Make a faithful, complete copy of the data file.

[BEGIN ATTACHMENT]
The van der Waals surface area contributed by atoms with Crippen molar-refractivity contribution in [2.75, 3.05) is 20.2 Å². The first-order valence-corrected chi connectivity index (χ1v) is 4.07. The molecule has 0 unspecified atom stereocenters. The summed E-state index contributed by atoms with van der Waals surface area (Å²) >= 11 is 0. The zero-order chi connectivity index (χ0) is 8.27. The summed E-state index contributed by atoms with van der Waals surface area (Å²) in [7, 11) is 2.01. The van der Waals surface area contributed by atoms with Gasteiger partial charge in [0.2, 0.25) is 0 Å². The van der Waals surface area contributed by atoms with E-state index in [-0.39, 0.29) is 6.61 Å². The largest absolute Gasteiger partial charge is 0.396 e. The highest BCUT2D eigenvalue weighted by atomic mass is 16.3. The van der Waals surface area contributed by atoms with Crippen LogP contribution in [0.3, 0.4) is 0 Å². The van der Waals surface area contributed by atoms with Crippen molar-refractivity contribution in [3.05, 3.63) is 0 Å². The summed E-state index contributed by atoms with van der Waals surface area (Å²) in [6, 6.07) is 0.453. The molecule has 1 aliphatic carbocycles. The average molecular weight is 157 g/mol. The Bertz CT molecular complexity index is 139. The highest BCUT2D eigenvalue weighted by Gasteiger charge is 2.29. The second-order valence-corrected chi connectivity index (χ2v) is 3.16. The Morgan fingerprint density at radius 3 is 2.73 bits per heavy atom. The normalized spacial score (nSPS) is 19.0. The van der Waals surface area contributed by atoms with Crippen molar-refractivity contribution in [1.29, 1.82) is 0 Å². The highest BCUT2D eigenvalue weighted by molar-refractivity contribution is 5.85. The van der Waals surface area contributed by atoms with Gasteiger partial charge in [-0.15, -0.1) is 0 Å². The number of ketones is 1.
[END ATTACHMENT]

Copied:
The van der Waals surface area contributed by atoms with Crippen molar-refractivity contribution in [2.75, 3.05) is 20.2 Å². The first-order valence-corrected chi connectivity index (χ1v) is 4.07. The molecule has 0 unspecified atom stereocenters. The summed E-state index contributed by atoms with van der Waals surface area (Å²) >= 11 is 0. The zero-order chi connectivity index (χ0) is 8.27. The summed E-state index contributed by atoms with van der Waals surface area (Å²) in [7, 11) is 2.01. The van der Waals surface area contributed by atoms with Gasteiger partial charge in [0.2, 0.25) is 0 Å². The van der Waals surface area contributed by atoms with E-state index in [-0.39, 0.29) is 6.61 Å². The largest absolute Gasteiger partial charge is 0.396 e. The highest BCUT2D eigenvalue weighted by atomic mass is 16.3. The van der Waals surface area contributed by atoms with Crippen LogP contribution in [0.3, 0.4) is 0 Å². The van der Waals surface area contributed by atoms with Crippen molar-refractivity contribution in [3.05, 3.63) is 0 Å². The summed E-state index contributed by atoms with van der Waals surface area (Å²) in [6, 6.07) is 0.453. The molecule has 1 aliphatic carbocycles. The average molecular weight is 157 g/mol. The Bertz CT molecular complexity index is 139. The highest BCUT2D eigenvalue weighted by Gasteiger charge is 2.29. The second-order valence-corrected chi connectivity index (χ2v) is 3.16. The Morgan fingerprint density at radius 3 is 2.73 bits per heavy atom. The normalized spacial score (nSPS) is 19.0. The van der Waals surface area contributed by atoms with Crippen molar-refractivity contribution in [1.29, 1.82) is 0 Å². The highest BCUT2D eigenvalue weighted by molar-refractivity contribution is 5.85. The van der Waals surface area contributed by atoms with Gasteiger partial charge in [-0.15, -0.1) is 0 Å². The number of ketones is 1.